Scope of Practice

What a patient visit looks like under a team-based model of health care

Troy Parks , News Writer

Practices across the country have been implementing team-based care models to make better use of the skills and training of the care team and streamline office procedures, but what does this type of care model entail? Find out what a highly-functional team-based patient visit could look like from before the patient arrives through checkout.


The AMA’s STEPS Forward™ collection of practice improvement strategies can help your practice implement team-based care. The module details the individual elements of a team-based care model and shows you how to bring all of those elements together.

One of the cornerstones of team-based care is making sure that your patients and team are prepared for patient visits ahead of time. The most efficient method is to plan ahead for the next visit at the conclusion of the present visit—remember: The next appointment starts today. In addition, a designated nurse, medical assistant (MA) or other team member can complete the pre-visit planning activities just prior to the appointment.

Conduct pre-visit planning two to three days prior to the patient visit:

  • Review notes from the previous visit. The designated team member ensures that follow-up results are available for physician review.
  • Use a registry or visit-prep checklist. The checklist helps to identify any care gaps or upcoming preventive and chronic care needs.
  • Identify whether any further information is required for the visit. This could include hospital discharge notes, emergency department notes or operative notes from a recent surgery.
  • Send automated appointment reminders to patients. This could include accurate check-in time and accounting for the additional time it will take to complete any necessary paperwork. Use the pre-visit questionnaire to streamline the information gathering process.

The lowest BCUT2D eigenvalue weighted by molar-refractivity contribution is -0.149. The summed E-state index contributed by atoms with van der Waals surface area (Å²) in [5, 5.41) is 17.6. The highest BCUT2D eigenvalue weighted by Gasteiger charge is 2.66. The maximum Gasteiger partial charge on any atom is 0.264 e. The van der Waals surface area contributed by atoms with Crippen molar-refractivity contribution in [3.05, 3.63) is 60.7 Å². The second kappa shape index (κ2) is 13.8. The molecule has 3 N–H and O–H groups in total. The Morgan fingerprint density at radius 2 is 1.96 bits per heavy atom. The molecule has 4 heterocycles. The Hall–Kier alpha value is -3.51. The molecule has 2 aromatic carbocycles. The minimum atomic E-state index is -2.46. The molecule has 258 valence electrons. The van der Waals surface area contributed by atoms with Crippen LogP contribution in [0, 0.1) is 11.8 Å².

• Order pre-visit labs at the end of each appointment. Ordering the labs ahead of time allows them to be completed prior to the next appointment using the visit planner checklist.
  • Start the day with a team huddle. Gathering together at the beginning of the day can prepare the team by reviewing the schedule and discussing important items that are pertinent to all team members.

In team-based care, the patient visit follows a structure that uses the expertise of individuals on the team to streamline the process. First, the nurse or MA updates the medical record, closes care gaps and obtains an initial history. When the physician joins the appointment, the nurse, MA or documentation specialist helps document the visit. At the end of the visit, that team member then emphasizes the plan of care and conducts motivational interviewing and education with the patient.

Using this care model, the nurses or MAs become more knowledgeable about the treatment plan, can more effectively coordinate care between visits, and develop closer independent relationships with patients and their families.

To aid in this process, practices can:

  • Expand rooming and discharge protocols. This can leverage the skills and training of staff to perform additional tasks and responsibilities associated with a patient visit to allow physicians more time to interact with patients. You can use the rooming checklist to guide this process.
  • Implement team documentation to further streamline the patient visit. A clinical or clerical assistant accompanies the physician in the exam room with the patient and helps document all patient visits, expanding the time the physician has to connect with patients and easing electronic health record woes.
  • Use the annual visit to synchronize prescription renewals. The physician can indicate which chronic medications may be refilled for the entire year and which to modify or discontinue. This can reduce the number of calls and amount of work that comes with frequent renewal requests. Once the physician portion of the visit is complete, the physician can exit the room, review the notes, make any modifications and sign the note. Now, the physician is ready to transition to the next patient’s room.
  • Use the end of the visit to plan the next visit. Planning for the next visit should occur at the conclusion of each visit. The visit planner checklist can help by clarifying the upcoming appointments and the laboratory and diagnostic work that should be completed before the patient returns. The patient should leave the visit with a sense of commitment and support from the care team.

More than 25 modules are available in the AMA’s STEPS Forward collection, and several more will be added later this year, thanks to a grant from and collaboration with the Transforming Clinical Practices Initiative.